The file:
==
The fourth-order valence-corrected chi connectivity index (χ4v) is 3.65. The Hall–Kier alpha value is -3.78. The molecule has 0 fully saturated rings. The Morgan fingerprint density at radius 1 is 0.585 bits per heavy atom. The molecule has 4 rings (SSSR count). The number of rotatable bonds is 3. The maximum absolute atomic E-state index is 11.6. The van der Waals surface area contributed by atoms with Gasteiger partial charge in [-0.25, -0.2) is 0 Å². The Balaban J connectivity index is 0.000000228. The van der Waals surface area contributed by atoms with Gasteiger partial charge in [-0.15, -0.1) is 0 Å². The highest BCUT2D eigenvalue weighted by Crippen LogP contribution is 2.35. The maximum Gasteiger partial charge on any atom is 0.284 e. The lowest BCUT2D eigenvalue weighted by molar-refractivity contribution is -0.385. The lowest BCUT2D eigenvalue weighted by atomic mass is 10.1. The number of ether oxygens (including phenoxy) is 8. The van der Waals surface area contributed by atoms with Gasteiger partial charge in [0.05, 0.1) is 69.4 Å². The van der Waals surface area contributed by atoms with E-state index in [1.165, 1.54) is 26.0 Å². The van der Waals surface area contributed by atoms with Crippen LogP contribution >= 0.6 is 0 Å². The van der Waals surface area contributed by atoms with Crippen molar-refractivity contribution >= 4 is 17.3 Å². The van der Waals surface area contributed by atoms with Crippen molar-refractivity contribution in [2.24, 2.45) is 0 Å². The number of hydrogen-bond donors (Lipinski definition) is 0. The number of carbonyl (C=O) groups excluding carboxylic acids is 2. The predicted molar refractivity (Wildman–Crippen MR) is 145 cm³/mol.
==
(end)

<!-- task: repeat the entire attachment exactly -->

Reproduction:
The fourth-order valence-corrected chi connectivity index (χ4v) is 3.65. The Hall–Kier alpha value is -3.78. The molecule has 0 fully saturated rings. The Morgan fingerprint density at radius 1 is 0.585 bits per heavy atom. The molecule has 4 rings (SSSR count). The number of rotatable bonds is 3. The maximum absolute atomic E-state index is 11.6. The van der Waals surface area contributed by atoms with Gasteiger partial charge in [-0.25, -0.2) is 0 Å². The Balaban J connectivity index is 0.000000228. The van der Waals surface area contributed by atoms with Gasteiger partial charge in [-0.15, -0.1) is 0 Å². The highest BCUT2D eigenvalue weighted by Crippen LogP contribution is 2.35. The maximum Gasteiger partial charge on any atom is 0.284 e. The lowest BCUT2D eigenvalue weighted by molar-refractivity contribution is -0.385. The lowest BCUT2D eigenvalue weighted by atomic mass is 10.1. The number of ether oxygens (including phenoxy) is 8. The van der Waals surface area contributed by atoms with Gasteiger partial charge in [0.05, 0.1) is 69.4 Å². The van der Waals surface area contributed by atoms with E-state index in [1.165, 1.54) is 26.0 Å². The van der Waals surface area contributed by atoms with Crippen LogP contribution >= 0.6 is 0 Å². The van der Waals surface area contributed by atoms with Crippen molar-refractivity contribution >= 4 is 17.3 Å². The van der Waals surface area contributed by atoms with Crippen molar-refractivity contribution in [2.24, 2.45) is 0 Å². The number of hydrogen-bond donors (Lipinski definition) is 0. The number of carbonyl (C=O) groups excluding carboxylic acids is 2. The predicted molar refractivity (Wildman–Crippen MR) is 145 cm³/mol.